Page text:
· (pre)validate the above model for the study of EC protection by using known "EC protectants", such as low molecular weight dextran sulfate (DXS)
In forthcoming studies we will screen and evaluate the potential of novel, soluble complement inhibitors / "EC protectants" mainly in the context of ischemia/reperfusion injury and transplantation.

Method and Results
1. Establishment of an in vitro model for EC activation and damage
EC damage in vitro has been explored in a pig-to-human xenotransplantation model. For this purpose, porcine aortic EC (PAEC) were cultivated on microcarrier beads to increase the surface-to-volume ratio and incubated with whole, non-anticoagulated human blood as an antibody and complement source. This system functions as a model for (hyper)acute vascular rejection in the setting of xenotransplantation. Immunohistochemistry and immunofluorescence analyses were used to measure activation of both the complement and the coagulation systems, as well as complement deposition on the EC-beads. EC survival was monitored and tests performed to measure the influence of EC damage on activation of the coagulation cascade (see Figure 1 and 2).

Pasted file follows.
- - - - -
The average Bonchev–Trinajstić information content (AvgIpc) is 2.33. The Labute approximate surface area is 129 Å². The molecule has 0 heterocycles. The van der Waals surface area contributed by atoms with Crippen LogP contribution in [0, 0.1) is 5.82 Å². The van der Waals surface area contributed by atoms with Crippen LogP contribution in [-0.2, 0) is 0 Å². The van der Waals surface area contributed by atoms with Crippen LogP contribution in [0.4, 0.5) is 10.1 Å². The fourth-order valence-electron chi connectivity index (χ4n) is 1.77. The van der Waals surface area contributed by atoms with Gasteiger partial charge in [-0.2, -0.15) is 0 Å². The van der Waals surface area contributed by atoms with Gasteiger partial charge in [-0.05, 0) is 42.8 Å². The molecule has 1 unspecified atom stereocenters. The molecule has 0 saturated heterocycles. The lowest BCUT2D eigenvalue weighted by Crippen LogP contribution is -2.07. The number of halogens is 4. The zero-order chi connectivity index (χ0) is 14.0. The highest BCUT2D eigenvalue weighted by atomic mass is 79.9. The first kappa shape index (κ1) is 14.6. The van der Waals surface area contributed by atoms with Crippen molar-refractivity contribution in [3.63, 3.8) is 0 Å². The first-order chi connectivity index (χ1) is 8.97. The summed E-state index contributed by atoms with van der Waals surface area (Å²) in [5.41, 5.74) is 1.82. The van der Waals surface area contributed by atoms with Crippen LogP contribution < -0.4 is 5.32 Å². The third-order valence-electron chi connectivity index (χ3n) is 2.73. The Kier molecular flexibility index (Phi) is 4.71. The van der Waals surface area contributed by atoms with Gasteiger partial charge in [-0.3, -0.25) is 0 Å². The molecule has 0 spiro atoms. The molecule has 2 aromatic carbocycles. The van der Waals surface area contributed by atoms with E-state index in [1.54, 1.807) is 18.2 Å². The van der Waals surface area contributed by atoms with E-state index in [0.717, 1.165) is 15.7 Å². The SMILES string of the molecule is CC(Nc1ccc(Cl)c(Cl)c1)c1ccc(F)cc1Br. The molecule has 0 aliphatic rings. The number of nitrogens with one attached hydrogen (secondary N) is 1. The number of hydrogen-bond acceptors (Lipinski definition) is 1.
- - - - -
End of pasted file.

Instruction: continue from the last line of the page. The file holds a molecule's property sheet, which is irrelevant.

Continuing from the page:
2. (Pre)validation of the above model to study EC protection
The known EC protectants dextran sulfate (DXS) was used in the EC activation and damage model and its effect on the different test parameters evaluated. This substance successfully prevented activation of the complement system, and therefore also the activation of EC.

3. Screening of novel, soluble complement inhibitors / "EC protectants"
Our group is currently developing fully synthetic, soluble complement inhibitors / EC protectants that have less systemic side effects on the coagulation system than DXS. These novel substances are currently being screened in both complement and coagulation assays with human plasma. Instead of immediate in vivo application in the hamster-to-rat transplantation model (the current procedure), the in vitro assay for EC protection with whole blood – as developed and validated under 1) and 2) – is being used in a second screening round.